Home State/Regional News New Mexico Governor: ‘We’re on hold’ as virus cases climb

New Mexico Governor: ‘We’re on hold’ as virus cases climb

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ALBUQUERQUE, N.M. (AP) — Efforts to open more of New Mexico’s economy are on hold because of an uptick in cases in recent days, a trend that Gov. Michelle Lujan Grisham on Thursday called troubling and blamed on lax social behaviors.

The governor said during a briefing that a false sense of security has developed among Americans in general and that people are not being vigilant about staying home, wearing masks when they go out and keeping their distance from others.

She mentioned mask-less tourists in Santa Fe and said the majority of people she saw on her drive to the state Capitol had no face coverings. She pointed to residents who traveled to neighboring states for baseball tournaments and graduation ceremonies who ended up bringing the coronavirus home with them.

She stressed that New Mexico’s stay-at-home order remains in effect and that people need to take the virus seriously or she could be forced to consider reverting to tougher restrictions that would include broader quarantines and citations if the trends continue in the wrong direction.

She also pointed to the risks presented by the exponential growth in infections in neighboring Arizona and Texas.

“We’re not an island. We’re touched by what’s going on in other states,” she said. “We can certainly be different and have a different outcome if we increase our vigilance.”

State health officials on Thursday reported 207 new COVID-19 cases, marking just the latest in a string of days in which the infection count has been climbing. The rate of spread also is trending up in most regions of the state, with the southwest and northeast making the biggest jumps.

In all, New Mexico has nearly 11,200 cases. The death toll stands at 485, including five new deaths reported Thursday.

Lujan Grisham said her administration had been monitoring the situation in hopes of targeting a timeframe for the second phase of the reopening, but the latest numbers are too much of a concern right now.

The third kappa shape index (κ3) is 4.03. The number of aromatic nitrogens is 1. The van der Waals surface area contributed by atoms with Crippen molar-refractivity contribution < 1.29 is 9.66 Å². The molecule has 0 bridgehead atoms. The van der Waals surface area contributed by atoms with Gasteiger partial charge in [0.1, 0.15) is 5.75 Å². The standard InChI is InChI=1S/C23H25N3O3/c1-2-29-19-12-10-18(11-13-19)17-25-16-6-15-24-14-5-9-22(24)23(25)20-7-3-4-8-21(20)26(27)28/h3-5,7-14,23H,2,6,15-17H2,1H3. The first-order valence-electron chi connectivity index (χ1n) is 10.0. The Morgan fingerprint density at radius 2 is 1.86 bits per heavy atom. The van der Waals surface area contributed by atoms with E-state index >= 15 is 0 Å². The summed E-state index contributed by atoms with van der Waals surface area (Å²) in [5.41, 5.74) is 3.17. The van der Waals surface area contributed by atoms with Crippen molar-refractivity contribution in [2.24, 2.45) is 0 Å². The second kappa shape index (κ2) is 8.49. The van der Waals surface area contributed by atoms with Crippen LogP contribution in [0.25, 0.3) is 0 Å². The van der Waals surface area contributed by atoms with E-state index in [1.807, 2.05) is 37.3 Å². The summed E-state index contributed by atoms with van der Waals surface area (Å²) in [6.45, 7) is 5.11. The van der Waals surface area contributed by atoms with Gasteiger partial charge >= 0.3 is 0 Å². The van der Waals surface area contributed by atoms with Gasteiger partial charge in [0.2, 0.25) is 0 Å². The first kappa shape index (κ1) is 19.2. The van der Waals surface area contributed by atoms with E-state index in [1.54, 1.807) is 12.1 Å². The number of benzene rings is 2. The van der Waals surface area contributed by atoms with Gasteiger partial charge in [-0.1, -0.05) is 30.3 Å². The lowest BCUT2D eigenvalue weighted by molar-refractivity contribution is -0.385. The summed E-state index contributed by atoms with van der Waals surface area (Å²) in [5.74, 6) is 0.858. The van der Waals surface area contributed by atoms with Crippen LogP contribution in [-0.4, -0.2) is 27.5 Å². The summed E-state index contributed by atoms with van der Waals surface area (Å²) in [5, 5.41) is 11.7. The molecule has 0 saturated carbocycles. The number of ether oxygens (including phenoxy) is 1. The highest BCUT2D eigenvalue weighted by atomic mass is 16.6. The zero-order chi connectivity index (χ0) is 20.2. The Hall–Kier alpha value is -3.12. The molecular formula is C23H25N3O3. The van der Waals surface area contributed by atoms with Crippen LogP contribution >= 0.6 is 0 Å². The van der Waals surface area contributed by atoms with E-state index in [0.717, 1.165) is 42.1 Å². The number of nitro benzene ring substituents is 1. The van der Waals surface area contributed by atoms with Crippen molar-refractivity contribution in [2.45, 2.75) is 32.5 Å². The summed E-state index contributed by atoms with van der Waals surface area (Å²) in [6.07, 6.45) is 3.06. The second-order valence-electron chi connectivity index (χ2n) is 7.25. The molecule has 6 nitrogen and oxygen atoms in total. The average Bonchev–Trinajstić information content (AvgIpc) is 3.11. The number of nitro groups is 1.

“We’re on hold,” she said.

Reversing the trend will depend on people’s social practices and behaviors, and she said she can’t predict if people will comply with the rules.

The markers state health officials are monitoring include the number of cases, testing capacity, contact tracing and the number of available intensive care beds at hospitals around the state.

State officials also have been struggling with the outbreak among inmate populations.

About 80% of inmates at a prison in Otero County in southern New Mexico have tested positive for the coronavirus. The outbreak started in early May when officials learned a staff member was infected.

The state Department of Corrections and Department of Health held a joint news conference Wednesday to discuss measures being taken to limit the spread of the coronavirus in Otero County and at the state’s other prisons.

Those measures included testing and quarantining all incoming prisoners at the Central Correctional Facility in Los Lunas for 14 days before placing them in any other state prisons, as well as doubling inmates’ weekly issuance of hygiene and cleansing products.

Controlling outbreaks in close-quarter facilities such as prisons is problematic, epidemiologist Chad Smelser said.

“It’s efficient at moving around in populations, and it’s particularly good at the congregate setting such as this,” he said.

For most people, the new coronavirus causes mild or moderate symptoms, such as fever and cough. For some, especially older adults and people with existing health problems, it can cause more severe illness, including pneumonia and death.

When the pandemic was declared, the American Civil Liberties Union and criminal defense attorneys began calling for the state to reduce inmate populations in hopes of preventing a potential outbreak.

Lujan Grisham and the corrections secretary rejected that strategy. Instead, the governor ordered the release only of inmates who fit specific criteria and are within 30 days of their release dates. About 71 inmates have been released since April.

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